Risk & Business Magazine Sterling Insurance Summer 2018 - Page 29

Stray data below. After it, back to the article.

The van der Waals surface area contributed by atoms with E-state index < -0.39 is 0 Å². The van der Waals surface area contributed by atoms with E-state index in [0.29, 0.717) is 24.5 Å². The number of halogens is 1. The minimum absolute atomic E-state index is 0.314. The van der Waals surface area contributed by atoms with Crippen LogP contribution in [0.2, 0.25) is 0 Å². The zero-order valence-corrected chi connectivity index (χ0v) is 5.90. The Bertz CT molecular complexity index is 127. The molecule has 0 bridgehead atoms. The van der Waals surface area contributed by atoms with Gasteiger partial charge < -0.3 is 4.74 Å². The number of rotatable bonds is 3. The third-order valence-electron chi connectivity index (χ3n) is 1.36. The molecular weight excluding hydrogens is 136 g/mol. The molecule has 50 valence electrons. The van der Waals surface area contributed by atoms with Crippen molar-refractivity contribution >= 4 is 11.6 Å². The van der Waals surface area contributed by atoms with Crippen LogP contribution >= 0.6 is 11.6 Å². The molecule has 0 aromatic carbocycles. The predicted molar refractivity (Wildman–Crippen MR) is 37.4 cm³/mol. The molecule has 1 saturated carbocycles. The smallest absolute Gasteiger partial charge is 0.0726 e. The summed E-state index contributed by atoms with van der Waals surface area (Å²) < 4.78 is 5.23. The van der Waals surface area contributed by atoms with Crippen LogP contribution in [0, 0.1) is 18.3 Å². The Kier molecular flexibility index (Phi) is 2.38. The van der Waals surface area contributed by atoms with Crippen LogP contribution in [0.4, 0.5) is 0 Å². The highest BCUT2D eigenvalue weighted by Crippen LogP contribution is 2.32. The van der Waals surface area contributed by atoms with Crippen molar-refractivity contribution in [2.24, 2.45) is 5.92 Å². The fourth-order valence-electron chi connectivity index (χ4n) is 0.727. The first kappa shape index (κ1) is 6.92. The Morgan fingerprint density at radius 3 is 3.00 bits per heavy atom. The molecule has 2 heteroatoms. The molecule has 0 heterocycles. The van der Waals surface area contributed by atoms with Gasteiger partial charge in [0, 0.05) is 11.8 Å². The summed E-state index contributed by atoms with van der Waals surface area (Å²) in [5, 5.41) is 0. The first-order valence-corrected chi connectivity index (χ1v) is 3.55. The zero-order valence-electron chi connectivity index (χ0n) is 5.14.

ACTIVE SHOOTERS “DOES YOUR COMPANY HAVE AN EMERGENCY PLAN? HAS THE TOPIC OF ACTIVE SHOOTERS EVER COME UP? IF SO, WHAT CAME OF IT? HAVE ANY PROCEDURES CHANGED AS A RESULT?” BY: SCOTT MCINERNEY STERLING INSURANCE GROUP Handling The Unthinkable: Active Shooters In The Workplace A nyone who has been following the news for the last few years has probably come to one sad conclusion: the number of active shooting situations in the United States seems to be growing exponentially. Whether it’s at a school, the local Walmart, or even the YouTube headquarters in California, it seems like nowhere is entirely safe. It follows, then, that business owners and employees should have at least a little bit of training and knowledge on hand to manage the situation should it arise. A little bit of knowledge goes a very long way. The first step is to simply bring the topic up and begin to talk about it with your employees. From there, you can begin formal training, which can and should include some of the following: recognizing the sounds of gunshots, assisting law enforcement, the “survival mindset,” and how to react to gunshots or shootings. Training should not be limited in scope, meaning everyone from the ground up should be getting individualized training sessions. Employees in Human Resources will have different concerns than public- facing employees, and both will have different concerns than mid-level and upper management. Next, recognize the fact that many active shooters, unfortunately, are often either current or former employees or are known acquaintances of employees. It is essential for managers and coworkers to be able to recognize common characteristics of potential violent behavior in the workplace. It should be noted, however, that these characteristics are in no way definitive, and thus, should be treated as what they are: potential signs of violence and nothing more. Here are some common indicators to look for: • Increased use of alcohol and/or drugs • Unexplained absenteeism • Depression/withdrawal • Unstable emotions • Severe mood swings • Domestic violence • Previous incidence of violence • Antisocial behavior, especially relating to comments about weapons or violence Of course, there are basic emergency preparations that you should already be implementing. Safety standards, having evacuation plans and facility maps posted, and ensuring everyone knows the local emergency numbers are the basics, but you can easily branch out from there. When it comes down to it, most emergencies are going to follow the same basic steps. Do active shooters bring new concerns to the table? Of course. With that being said, you can’t build a castle on a foundation of sand. Review your basics and make sure they are in order as well. Does your company have an emergency plan? Has the topic of active shooters ever come up? If so, what came of it? Have any procedures changed as a result? If you are interested in learning more about preparing for active shooter situations or have other emergency planning concerns, we’d love to hear from you. Contact me at 586-685-0134 or smcinerney@ sterlingagency.com for more information. + Scott McInerney has been in the insurance industry for more than 15 years. His primary focus is on providing Risk Management strategies to clients within the manufacturing, construction, human services and marina sectors. Scott is a Certified Risk Architect as well as a Certified Authority on Workers Compensation. Scott loves working with clients to improve their Risk Profiles while providing the proper coverage to protect all aspects of their business. Contact Scott at 586-685- 0134 or smcinerney@sterlingagency.com today. 29